Commit Messages

Fellow Needmore alumnus Dan Manchester recently wrote about the importance of good commit messages. He provides some quality pointers that seem subtle but significantly improve a project’s history.

Rule 2: Commits should start with a verb.

Specifically, every commit message should start with a present tense action verb. If we think of a commit message as a sentence with the implied subject of “This commit…” , it is our role to write the rest of that sentence…

Having these verbs at the start of commits not only makes them grammatically uniform, it also makes scanning through commit logs easier.

Looking back on a few recent projects, I realize I don’t author commits consistently. Version control is tangential to the task at hand; using it well requires thoughtful communication and constant vigilance. I’m sure current and future teammates will be thankful for seeing even some of Dan’s techniques into practice on our projects.

DevOps Is Hard

My friend David and I recently started work on Portland Cafés. The idea was simple enough: we wanted to know which coffee shops were open and how far away they were.

I wouldn’t say the project was complete, but it was usable. Usable enough to go live. We decided that, in publishing our web app, we wanted to incorporate some sort of automated deployment process.

Roughly, this meant:

  1. We commit some changes on a feature or fix. These commits eventually end up in a “production” branch, master in our case.
  2. Changed files are transmitted to our server.
  3. The server builds the project from the new files.

On the surface, these steps don’t seem very complicated. The most obvious hole occurs between steps 1 and 2: something needs to respond to the post-commit hooks and deal with it. Several services exist to fill this hole. We looked at:

CircleCI was our first choice: their virtual machine runs your tests, deploying only when everything passes. That sounds awesome. After browsing the documentation and hooking it up to the repo, Dave and I quickly realized it was overkill. I wrote exactly one unit test. I don’t think Dave’s written any Ruby tests.

So, we settled on Deploy. Eight hours after pulling our hair out, we were set up.

This was my first experience setting up a legitimate deployment system. It was a nightmare. “Development operations” – the integration and automation portions, at least – requires such a broad and deep understanding of several technologies. We’re fairly focused: Dave’s a Ruby and JavaScript guy, I work in front-end land. All that hair-pulling is especially frustrating because it’s peripheral to our actual work. My time would be better spent designing a part of the app or coding up new features.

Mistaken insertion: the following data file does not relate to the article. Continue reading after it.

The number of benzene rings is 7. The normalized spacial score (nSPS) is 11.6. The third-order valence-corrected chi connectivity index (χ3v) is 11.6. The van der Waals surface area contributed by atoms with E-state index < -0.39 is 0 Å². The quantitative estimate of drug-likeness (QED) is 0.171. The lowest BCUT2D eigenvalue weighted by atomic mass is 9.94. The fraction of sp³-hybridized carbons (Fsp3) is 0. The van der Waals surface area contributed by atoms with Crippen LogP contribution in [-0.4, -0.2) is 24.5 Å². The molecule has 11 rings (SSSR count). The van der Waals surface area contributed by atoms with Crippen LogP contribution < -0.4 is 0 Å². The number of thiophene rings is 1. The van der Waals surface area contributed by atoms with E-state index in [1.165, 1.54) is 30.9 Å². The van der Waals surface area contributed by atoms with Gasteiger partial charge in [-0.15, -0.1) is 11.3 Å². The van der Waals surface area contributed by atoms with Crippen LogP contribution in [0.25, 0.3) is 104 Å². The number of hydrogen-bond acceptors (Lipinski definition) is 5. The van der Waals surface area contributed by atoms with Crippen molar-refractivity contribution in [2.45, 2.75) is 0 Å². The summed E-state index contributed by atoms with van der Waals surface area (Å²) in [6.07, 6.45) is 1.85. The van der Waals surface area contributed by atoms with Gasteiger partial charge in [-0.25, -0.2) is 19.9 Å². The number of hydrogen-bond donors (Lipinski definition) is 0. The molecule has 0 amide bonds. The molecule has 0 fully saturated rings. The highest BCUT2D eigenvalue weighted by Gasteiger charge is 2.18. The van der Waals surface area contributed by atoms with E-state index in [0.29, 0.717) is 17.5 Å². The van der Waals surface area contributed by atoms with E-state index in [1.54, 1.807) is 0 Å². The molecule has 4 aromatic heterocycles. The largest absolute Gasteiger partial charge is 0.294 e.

The initial setup was hell (I could write a whole article on lessons learned) but it will pay off. Automation is future time saved. Now, merely merging code results in deployment, which is easy and awesome.

If only we could stop Readme updates from firing off the whole thing.

Git’s Rebase

Atlassian has an excellent article on git’s rebase. When first learning git, I was told to avoid rebase like the plague. The article explains it with more nuance:

As an alternative to merging, you can rebase the feature branch onto master branch using the following commands:

git checkout feature
git rebase master

This moves the entire feature branch to begin on the tip of the master branch, effectively incorporating all of the new commits in master. But, instead of using a merge commit, rebasing re-writes the project history by creating brand new commits for each commit in the original branch.

Rebasing seems most useful for cleaning up local commits. Interactive rebasing looks like a very cool tool, too. Definitely worth looking in to. There’s also very good illustrations.

Announcing Capstone, a WordPress theme for Photographers

A screenshot of Capstone’s demo site

I’m very excited to announce Capstone, a WordPress theme for photographers. I designed and developed the theme over the last few months of 2014. It’s completely free and released under the GNU GPL v2 license.

The theme has a single page exhibiting the theme’s features, and the theme can be previewed on the demo site. Capstone’s source code is available on Github.

The theme isn’t in the official WordPress theme repository for a few technical reasons. As a previous blog post may have hinted, Capstone still offers seamless theme updates. The code for the update server is also available under the GNU license.

A paid “pro” version of Capstone is in the works. Stay tuned for updates!